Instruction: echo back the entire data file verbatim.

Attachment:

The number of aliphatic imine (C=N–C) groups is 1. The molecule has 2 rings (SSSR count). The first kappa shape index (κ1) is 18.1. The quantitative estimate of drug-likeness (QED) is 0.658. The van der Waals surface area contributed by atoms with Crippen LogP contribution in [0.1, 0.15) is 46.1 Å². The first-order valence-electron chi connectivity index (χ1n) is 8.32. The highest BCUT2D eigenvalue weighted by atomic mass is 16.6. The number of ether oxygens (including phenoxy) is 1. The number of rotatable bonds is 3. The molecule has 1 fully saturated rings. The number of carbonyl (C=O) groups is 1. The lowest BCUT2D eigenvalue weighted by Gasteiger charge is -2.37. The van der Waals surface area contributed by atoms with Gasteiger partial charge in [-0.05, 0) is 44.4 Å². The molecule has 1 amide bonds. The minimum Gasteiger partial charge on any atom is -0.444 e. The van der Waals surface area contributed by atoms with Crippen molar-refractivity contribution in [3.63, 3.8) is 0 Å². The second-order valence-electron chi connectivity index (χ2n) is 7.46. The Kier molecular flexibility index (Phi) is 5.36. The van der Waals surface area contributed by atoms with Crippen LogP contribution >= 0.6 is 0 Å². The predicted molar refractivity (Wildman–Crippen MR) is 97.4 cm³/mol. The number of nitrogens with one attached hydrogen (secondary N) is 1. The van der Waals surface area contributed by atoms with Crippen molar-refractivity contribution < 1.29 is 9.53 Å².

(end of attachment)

The number of aliphatic imine (C=N–C) groups is 1. The molecule has 2 rings (SSSR count). The first kappa shape index (κ1) is 18.1. The quantitative estimate of drug-likeness (QED) is 0.658. The van der Waals surface area contributed by atoms with Crippen LogP contribution in [0.1, 0.15) is 46.1 Å². The first-order valence-electron chi connectivity index (χ1n) is 8.32. The highest BCUT2D eigenvalue weighted by atomic mass is 16.6. The number of ether oxygens (including phenoxy) is 1. The number of rotatable bonds is 3. The molecule has 1 fully saturated rings. The number of carbonyl (C=O) groups is 1. The lowest BCUT2D eigenvalue weighted by Gasteiger charge is -2.37. The van der Waals surface area contributed by atoms with Gasteiger partial charge in [-0.05, 0) is 44.4 Å². The molecule has 1 amide bonds. The minimum Gasteiger partial charge on any atom is -0.444 e. The van der Waals surface area contributed by atoms with Crippen molar-refractivity contribution in [3.63, 3.8) is 0 Å². The second-order valence-electron chi connectivity index (χ2n) is 7.46. The Kier molecular flexibility index (Phi) is 5.36. The van der Waals surface area contributed by atoms with Crippen LogP contribution >= 0.6 is 0 Å². The predicted molar refractivity (Wildman–Crippen MR) is 97.4 cm³/mol. The number of nitrogens with one attached hydrogen (secondary N) is 1. The van der Waals surface area contributed by atoms with Crippen molar-refractivity contribution < 1.29 is 9.53 Å².